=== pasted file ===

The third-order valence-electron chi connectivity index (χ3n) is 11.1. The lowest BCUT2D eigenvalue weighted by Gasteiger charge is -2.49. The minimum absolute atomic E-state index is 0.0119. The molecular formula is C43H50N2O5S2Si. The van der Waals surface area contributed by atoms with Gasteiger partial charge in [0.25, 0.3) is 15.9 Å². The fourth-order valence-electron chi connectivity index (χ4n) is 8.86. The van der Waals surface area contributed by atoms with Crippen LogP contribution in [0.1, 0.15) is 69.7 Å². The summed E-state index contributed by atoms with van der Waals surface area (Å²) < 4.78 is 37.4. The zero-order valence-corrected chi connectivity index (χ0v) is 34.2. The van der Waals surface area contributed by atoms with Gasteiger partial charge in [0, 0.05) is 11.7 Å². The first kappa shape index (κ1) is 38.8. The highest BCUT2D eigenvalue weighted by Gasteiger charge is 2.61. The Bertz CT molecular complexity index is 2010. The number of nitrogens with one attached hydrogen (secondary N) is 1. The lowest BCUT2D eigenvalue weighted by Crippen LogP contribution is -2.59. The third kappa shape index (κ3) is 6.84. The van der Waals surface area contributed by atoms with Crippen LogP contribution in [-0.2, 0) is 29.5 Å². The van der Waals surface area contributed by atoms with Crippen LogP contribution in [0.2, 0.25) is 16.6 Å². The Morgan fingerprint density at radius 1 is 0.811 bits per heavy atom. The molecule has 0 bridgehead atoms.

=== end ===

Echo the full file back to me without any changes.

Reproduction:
The third-order valence-electron chi connectivity index (χ3n) is 11.1. The lowest BCUT2D eigenvalue weighted by Gasteiger charge is -2.49. The minimum absolute atomic E-state index is 0.0119. The molecular formula is C43H50N2O5S2Si. The van der Waals surface area contributed by atoms with Gasteiger partial charge in [0.25, 0.3) is 15.9 Å². The fourth-order valence-electron chi connectivity index (χ4n) is 8.86. The van der Waals surface area contributed by atoms with Crippen LogP contribution in [0.1, 0.15) is 69.7 Å². The summed E-state index contributed by atoms with van der Waals surface area (Å²) < 4.78 is 37.4. The zero-order valence-corrected chi connectivity index (χ0v) is 34.2. The van der Waals surface area contributed by atoms with Gasteiger partial charge in [0, 0.05) is 11.7 Å². The first kappa shape index (κ1) is 38.8. The highest BCUT2D eigenvalue weighted by Gasteiger charge is 2.61. The Bertz CT molecular complexity index is 2010. The number of nitrogens with one attached hydrogen (secondary N) is 1. The lowest BCUT2D eigenvalue weighted by Crippen LogP contribution is -2.59. The third kappa shape index (κ3) is 6.84. The van der Waals surface area contributed by atoms with Crippen LogP contribution in [-0.2, 0) is 29.5 Å². The van der Waals surface area contributed by atoms with Crippen LogP contribution in [0.2, 0.25) is 16.6 Å². The Morgan fingerprint density at radius 1 is 0.811 bits per heavy atom. The molecule has 0 bridgehead atoms.